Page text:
As long as you have accommodation that is suitable for your dog, and take time to exercise him/her sufficiently in a suitable area, all should be well.
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Old 07.07.2011, 21:39
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Re: Dog etiquette

Even the Swiss seem ultra-freaked with their dogs. I'm a dog person, and when I see a dog, I will greet it if I have an opportunity and every time I do this around here I get the wild eye of fear from the owner until they figure out I'm a friendly.

The first day we were here, my little girl went to pet a friendly westie outside the post office and the woman went into near hysterics about how not all dogs are friendly, etc, etc. (Having owned dogs that poop bigger than hers and know a friendly dog when I see one, I really wasn't sure what she was on about) but it all starts to make sense now in retrospect. She was probably terrified that he'd nip her and cause all sorts of grief.

It's bizarre in a way as I'd expect that more from the US given the litigation culture there but it seems taken to a whole new level here (I mean, we have litigation insurance on the strong advice of the employer due to it being expensive and probable).
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Old 07.07.2011, 21:41
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Re: Dog etiquette

Thanks Odile ! My dog has lived in flat her whole life (she is 6), and everything was fine so i guess there is no reason it would be different in CH ! I'll just pay extra attention that she doesn't pee on common grassed areas. I know now that is not allowed, thanks to EF !
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Old 07.07.2011, 21:43
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Re: Dog etiquette

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Not here they don't, I am glad to say. But we do keep control of our dog, we pick up any mess and don't let her pee on common grassed areas.
Just out of curiosity, since this is largely a rental/apartment dwelling country where pet owners don't own the land....what counts as fair game to pee on?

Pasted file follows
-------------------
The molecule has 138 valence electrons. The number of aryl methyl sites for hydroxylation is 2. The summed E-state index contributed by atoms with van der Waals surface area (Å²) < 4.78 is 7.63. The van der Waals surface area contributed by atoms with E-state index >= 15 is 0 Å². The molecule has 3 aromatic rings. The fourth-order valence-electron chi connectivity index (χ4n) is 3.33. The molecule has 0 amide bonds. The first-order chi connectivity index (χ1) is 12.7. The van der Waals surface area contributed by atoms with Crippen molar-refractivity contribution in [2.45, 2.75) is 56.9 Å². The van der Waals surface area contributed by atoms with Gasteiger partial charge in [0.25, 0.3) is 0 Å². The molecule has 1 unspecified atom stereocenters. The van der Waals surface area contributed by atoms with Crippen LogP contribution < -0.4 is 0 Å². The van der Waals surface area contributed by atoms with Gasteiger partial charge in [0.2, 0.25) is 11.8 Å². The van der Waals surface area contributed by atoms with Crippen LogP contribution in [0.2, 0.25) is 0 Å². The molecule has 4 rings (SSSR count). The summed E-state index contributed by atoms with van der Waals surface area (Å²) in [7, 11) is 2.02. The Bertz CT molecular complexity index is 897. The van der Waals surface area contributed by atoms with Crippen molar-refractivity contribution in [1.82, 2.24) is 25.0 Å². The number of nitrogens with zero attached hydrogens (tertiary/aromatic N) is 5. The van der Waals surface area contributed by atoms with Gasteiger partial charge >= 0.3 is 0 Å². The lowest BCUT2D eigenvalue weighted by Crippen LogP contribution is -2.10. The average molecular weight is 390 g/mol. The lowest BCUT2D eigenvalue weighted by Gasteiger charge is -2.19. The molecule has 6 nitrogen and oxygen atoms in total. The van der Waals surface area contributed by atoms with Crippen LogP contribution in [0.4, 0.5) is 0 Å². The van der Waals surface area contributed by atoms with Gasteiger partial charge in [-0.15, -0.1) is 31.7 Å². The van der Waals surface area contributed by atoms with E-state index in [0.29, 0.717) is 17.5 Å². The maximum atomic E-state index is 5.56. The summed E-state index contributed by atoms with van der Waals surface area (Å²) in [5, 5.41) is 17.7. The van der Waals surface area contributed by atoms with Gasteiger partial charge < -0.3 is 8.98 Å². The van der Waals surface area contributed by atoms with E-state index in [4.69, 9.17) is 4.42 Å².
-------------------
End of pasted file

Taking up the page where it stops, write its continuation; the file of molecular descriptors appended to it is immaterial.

Last edited by poptart; 07.07.2011 at 21:44. Reason: spullin
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Old 07.07.2011, 22:00
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Re: Dog etiquette

I am glad that we own a small fur ball that puts smiles on everybody's faces. We take her almost everywhere besides food stores. Ah, actually I have even taken her into Migros in the lower part of the stroller So far never had an issue, most people don't even notice her in there. Same on the bus, free ride in the stroller bottom part. The only problems we had so far was when she run after kids because they jump and yell and sound generally like fun. The parents sometimes don't agree. I understand that, she's got to learn. As for the official stuff, nobody even checked when I brought her into the country. She is registered now but that happened waaay beyond the official time line. No problems whatsoever.

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Every time I read one of these threads about dogs and the terror of owning one here in CH, I am so glad we did not bring our 160 pound slobber hound with us as much as I and my daughter miss him daily. I'm pretty certain that I and he would have been forcibly deported by now.
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Old 07.07.2011, 22:01
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Re: Dog etiquette

Look for areas of neighbourhoods where dogs are walked a lot and you will
have no troubles with a decently trained dog here. My dog walks mostly off lead in the area, as do most others. Invest in training here, and you can have a
wonderful time with your dog. I am aware that in some areas and kantons the rules are more stringent here around the lake area of Zurich kanton is in my eyes a dog paradise. our dog travels almost everywhere we do : Germany,
North Italy and all over Switzerland. Your dog should be well trained but does
not have to always be as "perfect" as some comments imply. My neighbours have helped me with tips along the way. Do invest in some dog training at first if you are unsure and the trainer can help you to get to know the local doggy customs . Our rescue pooch has been a really wonderful ambassador and key to us getting to know the locals, just be sure to pick a dog friendly area !
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Old 07.07.2011, 22:45
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Re: Dog etiquette

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My dog walks mostly off lead in the area, as do most others.
Can I ask where you live ? I am not in CH yet and it could be really useful to know where are the best dog area around Zurich !